Before I start reading, I figure I'll collect any preconceived notions I have about the last book:
  • Each book in the series has a similar structure: the book opens with Harry having a crappy summer with the Dursleys, followed by the trip to Hogwarts (usually there are a few pitstops before he leaves), the introduction of the new Defense Against the Dark Arts teacher, some Quidditch, whatever conflict is in the story comes to a head just around the end of the school year, and then we're done. Of course, there's more than that in each book, but they all have a similar school-year themed structure. Interestingly, the end of the sixth book seems to suggest that most of these Potter conventions will be thrown out the window for the final installment.
  • I have high expectations for this book. I think Rowling will be able to deliver. More than anything else, the introduction of the concept of Horcruxes in the last book has raised my expectations. To quote myself: The Horcruxes don't seem tacked-on in the way that, for example, some things were in Stephen King's Dark Tower series. (Or, grandaddy of all tacked-on mistakes: midi-chlorians.) I'm convinced that Rowling actually did have a good long term plan for the series and, as such, I'm expecting a satisfying ending. (I've checked, and the last several pages aren't totally black, and the book doesn't seem to be equipped with any audio devices programmed to play Journey's Don't Stop Believin, so I'm reasonably sure the ending can't be that bad.) (Yes, I'm also aware that I'm not the first person to make that joke.)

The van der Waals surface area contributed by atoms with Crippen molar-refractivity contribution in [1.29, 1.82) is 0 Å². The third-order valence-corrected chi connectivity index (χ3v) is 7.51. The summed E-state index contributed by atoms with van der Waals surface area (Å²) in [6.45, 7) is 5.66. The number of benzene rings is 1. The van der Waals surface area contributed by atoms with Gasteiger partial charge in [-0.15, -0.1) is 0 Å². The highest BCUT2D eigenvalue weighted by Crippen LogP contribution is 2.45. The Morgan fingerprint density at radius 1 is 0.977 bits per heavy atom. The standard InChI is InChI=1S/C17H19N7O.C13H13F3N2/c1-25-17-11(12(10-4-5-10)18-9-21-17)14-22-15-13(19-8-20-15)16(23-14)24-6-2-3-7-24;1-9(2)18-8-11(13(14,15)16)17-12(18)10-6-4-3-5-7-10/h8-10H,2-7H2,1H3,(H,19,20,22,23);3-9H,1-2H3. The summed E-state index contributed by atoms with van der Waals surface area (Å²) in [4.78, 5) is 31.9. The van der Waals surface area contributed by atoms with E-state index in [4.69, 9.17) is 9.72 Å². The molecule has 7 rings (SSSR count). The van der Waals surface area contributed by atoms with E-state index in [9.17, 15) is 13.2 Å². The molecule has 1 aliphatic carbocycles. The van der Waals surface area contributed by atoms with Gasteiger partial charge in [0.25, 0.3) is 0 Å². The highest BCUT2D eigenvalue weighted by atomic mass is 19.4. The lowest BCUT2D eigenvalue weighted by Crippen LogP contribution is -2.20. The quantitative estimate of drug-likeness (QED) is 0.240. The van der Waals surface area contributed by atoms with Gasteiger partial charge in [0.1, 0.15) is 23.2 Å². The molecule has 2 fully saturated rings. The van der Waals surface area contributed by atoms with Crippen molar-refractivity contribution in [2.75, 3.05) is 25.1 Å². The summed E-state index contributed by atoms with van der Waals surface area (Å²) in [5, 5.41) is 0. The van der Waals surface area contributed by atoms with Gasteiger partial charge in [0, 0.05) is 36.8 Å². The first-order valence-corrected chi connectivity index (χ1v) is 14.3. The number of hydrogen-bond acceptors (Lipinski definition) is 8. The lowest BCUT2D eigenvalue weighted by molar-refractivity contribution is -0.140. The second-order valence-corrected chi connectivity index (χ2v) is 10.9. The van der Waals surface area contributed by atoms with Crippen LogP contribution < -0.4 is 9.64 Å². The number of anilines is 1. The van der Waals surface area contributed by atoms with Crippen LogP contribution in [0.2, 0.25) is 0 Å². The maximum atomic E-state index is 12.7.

• I don't believe that Harry Potter will die, though I guess anything's possible.
Those thoughts in mind, I opened the book and read the first two chapters. Short thoughts are below. Again, I'm trying to avoid spoilers for this book, but if you haven't read previous books, then you might find out something you didn't want to know.